Also see Proofs for newer supplementary material.     Next: Commands Needed for Up: Proofs Previous: Proofs

# Structure of Proofs

A proof in Nuprl may be thought of as a tree . Associated with each node of the tree is a sequent  and, if the node is not a leaf, a rule. A sequent is in turn composed of a numbered list of hypotheses and a goal. The children of a node are uniquely determined by the sequent and rule of that node. If no rule is present, or if the rule is incorrect or not applicable, the node has no children; otherwise, the children correspond to the subgoals  generated by the application of the rule to the sequent. Note the departure from conventional usage; a proof need not be complete.

The following example from a Nuprl session was obtained by using the command view example to create a window for the theorem object example and then using the refinement editor,   or red  for short, to navigate through the proof tree.

```,-------------------------------------,
|EDIT THM example                     |
|-------------------------------------|
|# top 1 1                            |
|1. x:int                             |
|2. y:int                             |
|>> z:int->(x*(y+z)=x*y+x*z in int)   |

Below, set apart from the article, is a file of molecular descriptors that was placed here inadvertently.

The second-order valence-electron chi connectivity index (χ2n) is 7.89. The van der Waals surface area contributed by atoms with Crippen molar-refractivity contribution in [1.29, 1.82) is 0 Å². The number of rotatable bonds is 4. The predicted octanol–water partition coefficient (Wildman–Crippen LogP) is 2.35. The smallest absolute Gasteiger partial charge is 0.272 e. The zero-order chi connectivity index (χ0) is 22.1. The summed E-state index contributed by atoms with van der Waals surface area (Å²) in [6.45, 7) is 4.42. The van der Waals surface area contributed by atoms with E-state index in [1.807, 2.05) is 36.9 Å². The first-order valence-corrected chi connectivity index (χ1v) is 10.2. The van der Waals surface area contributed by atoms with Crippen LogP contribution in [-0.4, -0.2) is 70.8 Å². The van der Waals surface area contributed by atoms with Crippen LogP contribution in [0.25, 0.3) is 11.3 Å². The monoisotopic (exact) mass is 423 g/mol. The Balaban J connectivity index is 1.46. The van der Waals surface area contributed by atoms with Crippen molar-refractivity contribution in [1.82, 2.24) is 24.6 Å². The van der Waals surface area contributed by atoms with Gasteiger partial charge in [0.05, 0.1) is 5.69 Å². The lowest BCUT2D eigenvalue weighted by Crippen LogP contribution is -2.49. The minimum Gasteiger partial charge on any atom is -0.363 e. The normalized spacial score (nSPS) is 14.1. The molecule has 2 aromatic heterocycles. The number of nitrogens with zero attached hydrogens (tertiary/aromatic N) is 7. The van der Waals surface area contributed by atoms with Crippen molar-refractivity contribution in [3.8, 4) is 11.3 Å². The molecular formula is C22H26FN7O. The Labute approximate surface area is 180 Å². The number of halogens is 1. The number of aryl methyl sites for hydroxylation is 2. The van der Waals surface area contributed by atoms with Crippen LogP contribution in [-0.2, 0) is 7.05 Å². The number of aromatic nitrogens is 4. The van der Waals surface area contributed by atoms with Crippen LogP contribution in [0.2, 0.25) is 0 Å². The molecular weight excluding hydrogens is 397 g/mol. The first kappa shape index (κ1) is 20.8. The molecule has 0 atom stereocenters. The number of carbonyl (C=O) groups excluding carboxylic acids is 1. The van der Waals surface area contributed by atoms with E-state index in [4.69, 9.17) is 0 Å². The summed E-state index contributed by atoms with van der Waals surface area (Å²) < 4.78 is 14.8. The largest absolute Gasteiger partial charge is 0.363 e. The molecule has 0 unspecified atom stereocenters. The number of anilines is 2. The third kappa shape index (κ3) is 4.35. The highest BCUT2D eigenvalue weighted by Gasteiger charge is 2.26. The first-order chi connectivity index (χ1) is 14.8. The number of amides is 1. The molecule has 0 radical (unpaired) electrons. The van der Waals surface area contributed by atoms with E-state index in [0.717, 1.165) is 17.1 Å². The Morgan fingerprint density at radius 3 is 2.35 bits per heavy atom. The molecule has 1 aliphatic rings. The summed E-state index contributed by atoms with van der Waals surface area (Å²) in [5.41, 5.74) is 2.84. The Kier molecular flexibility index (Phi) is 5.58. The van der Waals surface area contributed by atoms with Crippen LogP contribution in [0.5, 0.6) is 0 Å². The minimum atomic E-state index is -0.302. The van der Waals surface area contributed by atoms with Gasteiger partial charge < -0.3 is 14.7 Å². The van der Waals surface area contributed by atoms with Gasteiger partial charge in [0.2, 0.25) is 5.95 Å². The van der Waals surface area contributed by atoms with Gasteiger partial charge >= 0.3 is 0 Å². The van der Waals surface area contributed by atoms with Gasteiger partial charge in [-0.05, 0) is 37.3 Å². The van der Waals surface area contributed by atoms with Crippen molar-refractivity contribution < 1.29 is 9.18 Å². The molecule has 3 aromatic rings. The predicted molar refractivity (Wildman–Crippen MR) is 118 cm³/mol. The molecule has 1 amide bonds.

|                                     |
|BY intro                             |
|                                     |
|1# 1. x:int                          |
|   2. y:int                          |
|   3. z:int                          |
|   >> (x*(y+z)=x*y+x*z in int)       |
|                                     |
|2# 1. x:int                          |
|   2. y:int                          |
|   >> int in U1                      |
'-------------------------------------'
```

Displayed in the window above is the sequent to be proven, or main  goal, associated with the current node, the rule of the node (preceded by BY), and the sequents corresponding to the two children of the node. This is the way that the system displays a proof tree in a theorem window; it shows a sequent, the rule  applied to it (if any), and the immediate subgoals. The location of the node in the tree is given by the header, top 1 1 in this case; this means that the node is the first child of the first child of the root of the proof tree. The sign ``#'' indicates that the status   of the subproof is incomplete . Other possible statuses are: `` -'' for bad , meaning that some descendant (leaf) has an incorrect rule application, or that the main goal was not acceptable; ``?'' for raw , which is the status of the proof before the main goal has been parsed; and ``*'' for complete , which indicates that the subproof has been finished.

One usually visualizes a tree as having its root at the top (or bottom) with the branches going downward (upward). In Nuprl , however, a proof tree should be viewed  as lying on its side, with the root at the left and with the first child of a given node being at the same height as its parent, and having its siblings below it. Keeping this in mind will make the commands for moving around in proof trees easier to remember.     Next: Commands Needed for Up: Proofs Previous: Proofs

Richard Eaton
Thu Sep 14 08:45:18 EDT 1995